City Called Out for Not Having Enough Women on Boards & Commissions

The simple confirmation of an appointment to the CPS Energy Board of Directors turned into a three hour plus City Council debate over sexism in government and the proper role of city government in managing institutions like CPS, News Radio 1200 WOAI reports.

Councilwoman Rebecca Viagran said the appointment of former Judson ISD superintendent Willis Mackey to the open board seat would mean that the entire CPS Energy board would be male.

"In a city of 1.4 million people, I find it unfathomable that there is not a woman who is qualified to serve on the CPS Energy Board," Viagran said. "Now is an opportunity for us to start making real change, because I know there were qualified women in this pool of candidates."

In fact, the person first nominated for the CPS Energy board seat was a woman, but she bowed out to take an opening on another local board.  And CPS Energy's President and CEO, Paula Gold-Williams, is female.

But west side Councilwoman Shirley Gonzales picked up on Viagran's concerns about a lack of women on the city's boards and commissions.

"The City’s boards and commissions cannot continue to be filled without due consideration to women, who shouldn’t be asked to wait their turn," said Gonzales, who says she will submit a proposal to City Council to require that all city boards and commissions be 50-50 male and female.

"It’s not smart to allow five men to make the critical decisions of the CPS board without the wisdom of women as policy makers."

That prompted other Council members to unleash their concerns about city board appointments.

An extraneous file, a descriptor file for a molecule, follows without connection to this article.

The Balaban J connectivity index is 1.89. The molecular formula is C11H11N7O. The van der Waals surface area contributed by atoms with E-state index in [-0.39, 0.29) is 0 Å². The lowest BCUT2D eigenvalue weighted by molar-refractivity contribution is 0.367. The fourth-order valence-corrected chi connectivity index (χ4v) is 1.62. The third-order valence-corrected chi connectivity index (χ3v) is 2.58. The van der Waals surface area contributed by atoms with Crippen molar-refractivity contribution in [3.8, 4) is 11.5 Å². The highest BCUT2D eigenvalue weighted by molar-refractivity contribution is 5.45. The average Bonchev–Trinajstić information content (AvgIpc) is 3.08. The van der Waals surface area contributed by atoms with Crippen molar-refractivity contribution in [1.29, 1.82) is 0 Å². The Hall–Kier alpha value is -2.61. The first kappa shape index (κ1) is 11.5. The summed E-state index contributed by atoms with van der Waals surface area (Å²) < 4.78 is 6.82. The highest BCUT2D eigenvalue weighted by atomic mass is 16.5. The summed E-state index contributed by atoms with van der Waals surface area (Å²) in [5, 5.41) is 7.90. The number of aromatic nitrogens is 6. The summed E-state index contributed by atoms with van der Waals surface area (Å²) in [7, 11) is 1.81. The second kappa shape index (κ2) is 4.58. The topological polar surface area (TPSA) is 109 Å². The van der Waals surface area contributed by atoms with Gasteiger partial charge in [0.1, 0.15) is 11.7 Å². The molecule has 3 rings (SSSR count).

Manny Pelaez said he is concerned that the City Council only has the authority to appoint five members of the board of the largest publicly owned utility in the country.

"Animal Care Services has eleven," he said.  "Our arts commission has 15 on it.  The municipal golf commission has more city appointed people than CPS Energy."

Councilman Greg Brockhouse said he is less concerned about the gender makeup of the CPS Board, and more concerned that it look out for the ratepayers.

"How do we protect that person who is paying those bills because it can be scary," he said.  "The number one most fluctuating bill you have in your life is your CPS Energy bill."

And Councilman John Courage said he is worried that the board and CPS Energy executives are too chummy with each other and not concerned about the needs of the ratepayer.

He cited a conversation he recently had with some CPS Energy executives. "A couple leaders of CPS Energy told me (of Mackey) 'he's a good fit, he's gonna fit right in with us, he's going to be a good part of the team'," Courage said.  "We don't need that."

And Councilwoman Ana Sandoval asked why Gonzales' proposal stops short at just 50-50 representation of women.

"I would like to see a day when we have all women on this Council, and all women on the CPS Board."

After the smoke cleared, Mackey's nomination was approved, with three Council members voting against it.

Ironically, the man whose nomination sparked three hours of debate over a lack of diversity on City appointed boards is African American.

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